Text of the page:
Vol. 46, No. 1
The 'sky is the limit' for SHRM, says incoming Board Chair Libby Sartain.
If you ask Libby Sartain, SPHR, CCP, why she wants to serve as chair of the Society for Human Resource Management’s (SHRM) Board of Directors, she’ll say with a great big grin that she enjoys a challenge. She quickly adds that this year presents a tremendous challenge to the Society’s volunteer leadership—possibly the biggest ever in the 53-year history of SHRM.
After a remarkable 10-year run as SHRM’s president and CEO, Michael R. Losey, SPHR, retired on Dec. 31. He is succeeded by Helen Drinan, SPHR, former executive vice president of HR for BankBoston.
Sartain says one reason she decided to seek the office of board chair was to help the Society during this transition period.
"I have a long history with SHRM and a very good familiarity with the staff and the volunteer leadership," says Sartain, whose full-time job is as vice president of people for Dallas-based Southwest Airlines. "I thought that I was in a very good position to help Helen Drinan as she starts her new job as SHRM’s new president and CEO."
Actually, Drinan already has gotten a helping hand from Sartain, who served on SHRM’s executive search committee and played an instrumental role in hiring the new CEO. Sartain’s backing doubtless had an effect on the rest of the committee: With more than 12 years experience on the senior leadership team at Southwest Airlines, she knows what it takes for an HR professional to perform and contribute at the highest levels of corporate management.
The selection of Drinan clearly has Sartain looking at the future with confidence. "Under Mike’s leadership we faced and overcame many struggles, and I am thrilled that we are now poised to reach yet another level of achievement with Helen Drinan at the helm. I feel so lucky to be part of the overall SHRM leadership team at such an exciting time for our profession and for our Society."
An HR Epiphany
Sartain decided to pursue a career in HR at the young age of 19, after receiving a bit of chance inspiration from a fellow classmate at Southern Methodist University (SMU) in Dallas. The classmate started talking about an organizational behavior class offered through the business school. When Sartain showed an interest in the subject, he lent her his textbook.
"It was the first time in my life that I literally sat down and read a textbook in one afternoon from cover to cover. I just became absorbed in it," she recalls.
The book was an epiphany for Sartain, prompting her to change majors from sociology to business administration (with an emphasis on organizational behavior), and sparking a lifelong interest in human resource management. That, in turn, led her to join the SMU chapter of SHRM, then known as the American Society for Personnel Administration (ASPA). She later became a chapter officer.
After graduating from SMU, Sartain attended the University of North Texas. While earning a master’s of business administration in personnel and industrial relations she took time out to help revive the university’s student chapter.
Her efforts resulted in a very special and unusual member benefit. One day she recruited a young man named David to join the student ASPA chapter. Later on, the two were joined in matrimony. They have been married for 23 years.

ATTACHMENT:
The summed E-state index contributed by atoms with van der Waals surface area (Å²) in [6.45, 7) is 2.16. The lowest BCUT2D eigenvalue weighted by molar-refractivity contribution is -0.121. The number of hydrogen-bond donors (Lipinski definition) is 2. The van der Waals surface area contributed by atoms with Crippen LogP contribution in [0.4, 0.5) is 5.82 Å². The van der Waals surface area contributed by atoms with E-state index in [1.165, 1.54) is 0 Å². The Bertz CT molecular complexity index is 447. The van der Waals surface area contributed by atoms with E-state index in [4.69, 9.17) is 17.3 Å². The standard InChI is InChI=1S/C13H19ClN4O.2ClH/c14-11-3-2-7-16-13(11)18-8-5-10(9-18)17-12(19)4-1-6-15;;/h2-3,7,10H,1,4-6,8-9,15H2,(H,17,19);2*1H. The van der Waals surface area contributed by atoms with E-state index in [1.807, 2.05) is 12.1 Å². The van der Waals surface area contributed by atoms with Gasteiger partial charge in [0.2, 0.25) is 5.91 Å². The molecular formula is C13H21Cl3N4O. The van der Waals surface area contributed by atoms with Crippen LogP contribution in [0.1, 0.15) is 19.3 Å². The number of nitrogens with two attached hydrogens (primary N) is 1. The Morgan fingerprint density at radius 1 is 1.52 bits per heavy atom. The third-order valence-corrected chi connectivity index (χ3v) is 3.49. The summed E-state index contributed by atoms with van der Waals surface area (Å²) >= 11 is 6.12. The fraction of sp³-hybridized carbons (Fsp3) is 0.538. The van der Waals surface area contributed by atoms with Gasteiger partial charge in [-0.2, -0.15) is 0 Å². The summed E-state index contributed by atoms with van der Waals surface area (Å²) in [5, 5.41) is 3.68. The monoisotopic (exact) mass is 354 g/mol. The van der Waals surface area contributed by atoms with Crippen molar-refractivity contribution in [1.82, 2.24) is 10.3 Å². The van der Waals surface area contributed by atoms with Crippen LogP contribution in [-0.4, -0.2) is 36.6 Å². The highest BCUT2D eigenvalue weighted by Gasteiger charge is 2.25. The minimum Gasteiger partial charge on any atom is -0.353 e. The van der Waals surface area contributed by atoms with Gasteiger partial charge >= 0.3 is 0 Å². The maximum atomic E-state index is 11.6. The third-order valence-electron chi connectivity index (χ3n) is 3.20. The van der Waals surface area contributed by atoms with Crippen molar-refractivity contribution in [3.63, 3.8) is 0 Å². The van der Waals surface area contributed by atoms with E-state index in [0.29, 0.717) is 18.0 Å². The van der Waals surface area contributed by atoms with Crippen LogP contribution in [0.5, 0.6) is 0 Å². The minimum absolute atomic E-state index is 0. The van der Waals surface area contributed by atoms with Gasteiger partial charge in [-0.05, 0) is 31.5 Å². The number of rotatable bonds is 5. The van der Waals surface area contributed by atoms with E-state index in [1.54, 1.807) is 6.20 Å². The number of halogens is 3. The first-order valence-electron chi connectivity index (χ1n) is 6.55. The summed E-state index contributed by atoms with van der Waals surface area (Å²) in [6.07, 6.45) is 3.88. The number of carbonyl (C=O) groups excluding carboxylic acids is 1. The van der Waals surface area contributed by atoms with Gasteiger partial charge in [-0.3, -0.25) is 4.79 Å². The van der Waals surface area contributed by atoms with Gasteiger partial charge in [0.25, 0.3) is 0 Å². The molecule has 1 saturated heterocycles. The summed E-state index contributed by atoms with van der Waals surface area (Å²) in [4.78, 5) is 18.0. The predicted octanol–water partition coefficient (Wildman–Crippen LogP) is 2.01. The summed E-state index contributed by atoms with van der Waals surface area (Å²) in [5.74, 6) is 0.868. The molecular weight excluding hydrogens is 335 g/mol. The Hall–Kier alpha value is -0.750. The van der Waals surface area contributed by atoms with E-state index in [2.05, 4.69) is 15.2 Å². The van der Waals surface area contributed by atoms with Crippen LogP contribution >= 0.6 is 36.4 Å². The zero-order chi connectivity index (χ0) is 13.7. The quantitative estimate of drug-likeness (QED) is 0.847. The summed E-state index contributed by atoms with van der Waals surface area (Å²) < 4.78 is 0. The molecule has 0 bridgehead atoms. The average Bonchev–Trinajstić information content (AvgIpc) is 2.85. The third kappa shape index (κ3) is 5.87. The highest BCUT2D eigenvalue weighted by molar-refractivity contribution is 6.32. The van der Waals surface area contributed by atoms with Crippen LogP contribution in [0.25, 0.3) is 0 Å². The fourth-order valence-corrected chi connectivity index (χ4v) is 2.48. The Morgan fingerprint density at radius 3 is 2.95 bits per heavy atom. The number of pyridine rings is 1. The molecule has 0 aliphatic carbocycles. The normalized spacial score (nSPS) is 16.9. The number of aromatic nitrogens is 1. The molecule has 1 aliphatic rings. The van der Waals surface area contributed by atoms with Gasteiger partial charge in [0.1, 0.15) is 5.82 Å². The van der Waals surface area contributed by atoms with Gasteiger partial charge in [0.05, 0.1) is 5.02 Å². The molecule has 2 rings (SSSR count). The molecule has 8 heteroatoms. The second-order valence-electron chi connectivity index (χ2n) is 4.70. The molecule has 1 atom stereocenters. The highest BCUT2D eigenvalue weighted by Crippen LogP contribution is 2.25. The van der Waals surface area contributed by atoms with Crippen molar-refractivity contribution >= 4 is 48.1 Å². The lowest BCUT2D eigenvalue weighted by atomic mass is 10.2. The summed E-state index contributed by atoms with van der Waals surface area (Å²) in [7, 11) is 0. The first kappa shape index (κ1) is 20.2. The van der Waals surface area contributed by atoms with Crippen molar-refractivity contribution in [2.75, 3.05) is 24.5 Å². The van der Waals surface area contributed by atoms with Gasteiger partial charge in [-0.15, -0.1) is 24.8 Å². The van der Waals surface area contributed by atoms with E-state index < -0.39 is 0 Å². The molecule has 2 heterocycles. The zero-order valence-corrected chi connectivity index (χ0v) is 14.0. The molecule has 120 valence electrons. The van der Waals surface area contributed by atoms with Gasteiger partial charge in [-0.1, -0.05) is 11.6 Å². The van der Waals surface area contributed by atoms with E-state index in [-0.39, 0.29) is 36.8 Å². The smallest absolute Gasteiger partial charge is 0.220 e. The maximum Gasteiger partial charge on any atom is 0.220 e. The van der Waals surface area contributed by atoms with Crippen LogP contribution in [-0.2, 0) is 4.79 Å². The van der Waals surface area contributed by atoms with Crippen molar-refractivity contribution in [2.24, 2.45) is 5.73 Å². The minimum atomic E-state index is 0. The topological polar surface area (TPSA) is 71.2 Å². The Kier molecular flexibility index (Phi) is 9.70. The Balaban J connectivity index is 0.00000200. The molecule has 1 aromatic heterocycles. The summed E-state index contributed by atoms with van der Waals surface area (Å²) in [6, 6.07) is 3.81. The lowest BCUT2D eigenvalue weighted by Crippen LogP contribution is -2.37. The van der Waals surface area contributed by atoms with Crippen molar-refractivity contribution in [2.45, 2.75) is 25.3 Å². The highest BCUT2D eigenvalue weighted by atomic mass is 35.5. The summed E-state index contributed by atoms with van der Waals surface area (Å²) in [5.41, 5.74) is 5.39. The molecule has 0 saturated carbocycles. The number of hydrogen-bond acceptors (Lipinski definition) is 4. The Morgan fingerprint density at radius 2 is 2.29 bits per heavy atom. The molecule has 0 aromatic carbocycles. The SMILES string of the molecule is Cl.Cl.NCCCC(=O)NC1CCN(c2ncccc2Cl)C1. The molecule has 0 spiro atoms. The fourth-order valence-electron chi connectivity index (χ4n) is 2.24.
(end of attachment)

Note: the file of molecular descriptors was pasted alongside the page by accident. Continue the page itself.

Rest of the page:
Sartain’s participation in the student chapters makes her unique among SHRM’s top volunteer leaders. In the 53-year history of the Society, she is the first volunteer leader to join as a student member and eventually be elected chair of the Society’s board of directors.
"It seems that SHRM always has been a part of my life, and I’m really grateful for that," Sartain says. "My involvement with the Society has been one of the most positive influences in my life. Working with SHRM and its leadership has given me the confidence and educational opportunities that have made a tremendous difference in my professional career." (See "A Professional Advantage," on page 55.)
Southwest Hires a Winner
Sartain began working for Southwest Airlines in 1988 as director of compensation and benefits. At the time, the company was a medium-sized regional airline with approximately 6,500 employees. Today, it has more than 30,000 employees.
"That’s been a real challenge—to work in HR in a company that has doubled in size every three to five years. The growth really has been phenomenal," Sartain says.
As Southwest continued to expand, Sartain’s expertise in compensation and benefits served her well. In 1995, she was promoted to the top HR job at the airline—vice president of people.
She has excelled in the job and has helped make Southwest a national employer of choice. In 1998, Fortune magazine placed Southwest at the very top of its inaugural list of the 100 best places to work in the United States. In 1999 and 2000, Southwest slipped from the No. 1 spot, but it remains in the top five.
According to Sartain, the reason Southwest consistently ranks highly as a great place to work is the airline’s unique corporate culture. When reporters for Fortune
interviewed Sartain and others at Southwest, they asked if the company provided certain benefits—ones that Sartain says were trendy and reflected a "flavor of the month" mentality.
"We said ‘no’ to a lot of the questions," says Sartain.
"After they left, we thought we would never make their list. We were so surprised when we ultimately made it." The key, she says, were the interviews conducted with employees. "The employees said things like: ‘I believe I can make a difference as an individual here,’ ‘My supervisor notices when I do a good job,’ and ‘I am valued as an individual and for my work.’"